Bankruptcy Lawyer Bryan W. Stone answers the question: “What is Chapter 7 Bankruptcy?”
While earning a salary of over $90,000 as chairman of the Illinois parole board four years ago, Adam Monreal signed numerous sworn documents in his personal bankruptcy proceeding reporting his annual salary as $38, 676.
Because his reported salary fell below the $72,240 annual income guideline for a family of five (5) in Chapter 7 bankruptcy proceedings, Monreal and his wife Nora qualified for Chapter 7 protection. Their debts were forgiven and they were allowed to keep their car and $315,000 home under the exemptions provided in Chapter 7 bankruptcy.
He almost got away with it. However, in 2015 the Illinois-based Belleville News-Democrat ran a report about the discrepancies in Monreal’s bankruptcy filings, prompting an investigation by the governor’s office. Monreal was forced to resign from his position of meting out parole decisions to the state’s incarcerated population.
Now, the trustee in the reopened bankruptcy case is ordering Monreal to turn over a $330,000 inheritance from his mother after also failing to report that sum.
Monreal, who is also a former assistant district attorney, filed an amended bankruptcy petition last December. Besides the discrepancies in Adam Monreal’s income, a comparison of the original Chapter 7 filing and the most recent one show the following:
- Nora Monreal now reports that she makes $1,524 per month, or $18,288 per year. She reported no income whatsoever in the couple’s initial filing.
- The Monreals now list their total assets at $808,698. They listed them at only $361,262 initially.
- Their total liabilities remained at $438,000 in the new filing, but is not clear yet how much of the couple’s total assets will be exempt from being liquidated to repay creditors.
According to a former bankruptcy judge interviewed by the News-Democrat, the fact that the Monreals did not originally pay a cent to their creditors in the original Chapter 7 filing is not at all unusual. Approximately 92 percent of Chapter 7 cases do not result in any payments or distribution to creditors; Chapter 7 liquidation bankruptcy proceedings are usually only available to individuals who fall below a certain debt-asset ratio. Only debtors that satisfy the “means test” are eligible.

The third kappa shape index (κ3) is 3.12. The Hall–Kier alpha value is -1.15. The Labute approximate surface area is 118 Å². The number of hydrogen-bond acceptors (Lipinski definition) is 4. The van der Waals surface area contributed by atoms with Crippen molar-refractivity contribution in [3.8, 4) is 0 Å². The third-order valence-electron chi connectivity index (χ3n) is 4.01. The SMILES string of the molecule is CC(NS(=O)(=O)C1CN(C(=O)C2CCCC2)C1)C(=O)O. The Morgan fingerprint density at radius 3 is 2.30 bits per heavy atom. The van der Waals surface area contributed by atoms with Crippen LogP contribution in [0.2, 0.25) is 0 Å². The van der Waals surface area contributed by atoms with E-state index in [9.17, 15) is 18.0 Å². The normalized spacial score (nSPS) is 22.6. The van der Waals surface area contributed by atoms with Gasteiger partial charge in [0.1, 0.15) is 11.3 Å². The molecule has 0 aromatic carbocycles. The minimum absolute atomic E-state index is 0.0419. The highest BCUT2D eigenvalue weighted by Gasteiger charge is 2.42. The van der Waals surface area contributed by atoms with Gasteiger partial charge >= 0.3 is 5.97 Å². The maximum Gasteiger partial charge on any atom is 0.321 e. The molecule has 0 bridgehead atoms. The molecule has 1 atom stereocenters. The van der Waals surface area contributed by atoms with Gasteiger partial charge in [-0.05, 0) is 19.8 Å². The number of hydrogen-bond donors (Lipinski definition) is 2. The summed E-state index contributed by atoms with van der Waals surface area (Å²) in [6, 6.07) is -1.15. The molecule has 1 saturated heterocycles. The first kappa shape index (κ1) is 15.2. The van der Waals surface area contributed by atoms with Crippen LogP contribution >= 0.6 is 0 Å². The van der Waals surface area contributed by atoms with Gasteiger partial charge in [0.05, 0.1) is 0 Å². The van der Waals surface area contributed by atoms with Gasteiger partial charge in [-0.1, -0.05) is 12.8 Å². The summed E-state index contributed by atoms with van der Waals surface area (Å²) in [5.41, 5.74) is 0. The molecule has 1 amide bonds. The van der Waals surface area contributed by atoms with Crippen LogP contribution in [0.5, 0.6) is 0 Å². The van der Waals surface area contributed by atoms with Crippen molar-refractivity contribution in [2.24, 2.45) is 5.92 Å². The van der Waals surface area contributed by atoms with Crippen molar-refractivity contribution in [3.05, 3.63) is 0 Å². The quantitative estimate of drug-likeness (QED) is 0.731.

It is unclear whether or not the Monreals will still be eligible for Chapter 7 now that their true incomes are on the table. If the judge rules that they are not, the couple would be forced to convert their filing to a Chapter 13, which typically requires monthly repayments to creditors.
The judge will also rule whether the entirety of the inheritance Monreal’s mother left him is entirely exempt from payment to creditors. Normally, inheritances received more than 180 days after a bankruptcy filing are exempt from creditors because they are not being considered property of the bankruptcy estate.
In filing for bankruptcy, mistakes made in good faith happen when reporting income and assets. Bankruptcy fraud is a crime under federal law, but is not usually prosecuted except in the most egregious cases. While potentially plausible that the Monreals genuinely forgot to report the family inheritance when they initially filed, this non-disclosure coupled with the vast differences in their actual and reported incomes raise questions of bankruptcy fraud.
In addition to being a former prosecutor, Monreal also used to work as supervisor of the Worker’s Compensation Fraud Unit for the Illinois Department of Insurance. Prosecutors have not announced whether they plan on pursuing fraud charges against the disgraced former public servant.
If you are contemplating bankruptcy in the Charlotte area, please call the skilled lawyers at Arnold & Smith, PLLC find additional resources here. As professionals who are experienced at handling all kinds of bankruptcy matters, our attorneys will provide you with legally sound advice for your particular situation.
About the Author
Kyle Frost joined Arnold & Smith, PLLC in 2013 where he focuses his practice on all aspects of civil litigation and bankruptcy, including: Chapter 7, Chapter 11, Chapter 13, home loan modifications and landlord-tenant issues.
Born and raised in upstate New York, Mr. Frost attended the University at Albany on a Presidential Scholarship, graduating magna cum laude with a double major in Political Science and Sociology. He went on to attended Wake Forest University School of Law in Winston Salem, North Carolina.
Following college, Mr. Frost spent over a year teaching English in South Korea. He worked in a private school in Seoul developing curriculum, English programs, and educating both children and adults that were interested in learning a new language.
In his spare time, Mr. Frost enjoys homebrewing, fishing, and travelling.
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